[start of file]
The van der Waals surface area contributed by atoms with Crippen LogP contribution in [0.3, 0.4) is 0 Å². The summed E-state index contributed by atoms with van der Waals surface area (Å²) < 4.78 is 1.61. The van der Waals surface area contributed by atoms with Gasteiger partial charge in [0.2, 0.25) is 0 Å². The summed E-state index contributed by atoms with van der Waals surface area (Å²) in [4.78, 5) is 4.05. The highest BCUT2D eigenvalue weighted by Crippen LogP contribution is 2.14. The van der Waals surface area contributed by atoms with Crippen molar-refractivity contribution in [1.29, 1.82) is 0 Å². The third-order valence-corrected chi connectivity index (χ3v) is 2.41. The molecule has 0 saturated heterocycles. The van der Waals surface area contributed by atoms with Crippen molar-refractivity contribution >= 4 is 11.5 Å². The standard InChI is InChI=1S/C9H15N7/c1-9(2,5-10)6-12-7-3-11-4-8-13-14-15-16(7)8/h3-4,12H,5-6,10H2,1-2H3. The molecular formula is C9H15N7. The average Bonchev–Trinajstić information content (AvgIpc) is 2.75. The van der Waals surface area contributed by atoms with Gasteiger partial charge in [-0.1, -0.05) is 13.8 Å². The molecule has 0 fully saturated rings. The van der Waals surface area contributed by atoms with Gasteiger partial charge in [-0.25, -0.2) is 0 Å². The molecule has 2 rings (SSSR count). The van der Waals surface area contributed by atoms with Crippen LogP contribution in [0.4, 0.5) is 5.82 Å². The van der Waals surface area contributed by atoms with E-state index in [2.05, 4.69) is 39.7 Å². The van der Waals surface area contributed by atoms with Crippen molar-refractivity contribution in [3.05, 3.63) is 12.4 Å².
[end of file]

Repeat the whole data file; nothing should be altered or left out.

The van der Waals surface area contributed by atoms with Crippen LogP contribution in [0.3, 0.4) is 0 Å². The summed E-state index contributed by atoms with van der Waals surface area (Å²) < 4.78 is 1.61. The van der Waals surface area contributed by atoms with Gasteiger partial charge in [0.2, 0.25) is 0 Å². The summed E-state index contributed by atoms with van der Waals surface area (Å²) in [4.78, 5) is 4.05. The highest BCUT2D eigenvalue weighted by Crippen LogP contribution is 2.14. The van der Waals surface area contributed by atoms with Crippen molar-refractivity contribution in [1.29, 1.82) is 0 Å². The third-order valence-corrected chi connectivity index (χ3v) is 2.41. The molecule has 0 saturated heterocycles. The van der Waals surface area contributed by atoms with Crippen molar-refractivity contribution >= 4 is 11.5 Å². The standard InChI is InChI=1S/C9H15N7/c1-9(2,5-10)6-12-7-3-11-4-8-13-14-15-16(7)8/h3-4,12H,5-6,10H2,1-2H3. The molecular formula is C9H15N7. The average Bonchev–Trinajstić information content (AvgIpc) is 2.75. The van der Waals surface area contributed by atoms with Gasteiger partial charge in [-0.1, -0.05) is 13.8 Å². The molecule has 0 fully saturated rings. The van der Waals surface area contributed by atoms with Gasteiger partial charge in [-0.25, -0.2) is 0 Å². The molecule has 2 rings (SSSR count). The van der Waals surface area contributed by atoms with Crippen LogP contribution in [0.4, 0.5) is 5.82 Å². The van der Waals surface area contributed by atoms with E-state index in [2.05, 4.69) is 39.7 Å². The van der Waals surface area contributed by atoms with Crippen molar-refractivity contribution in [3.05, 3.63) is 12.4 Å².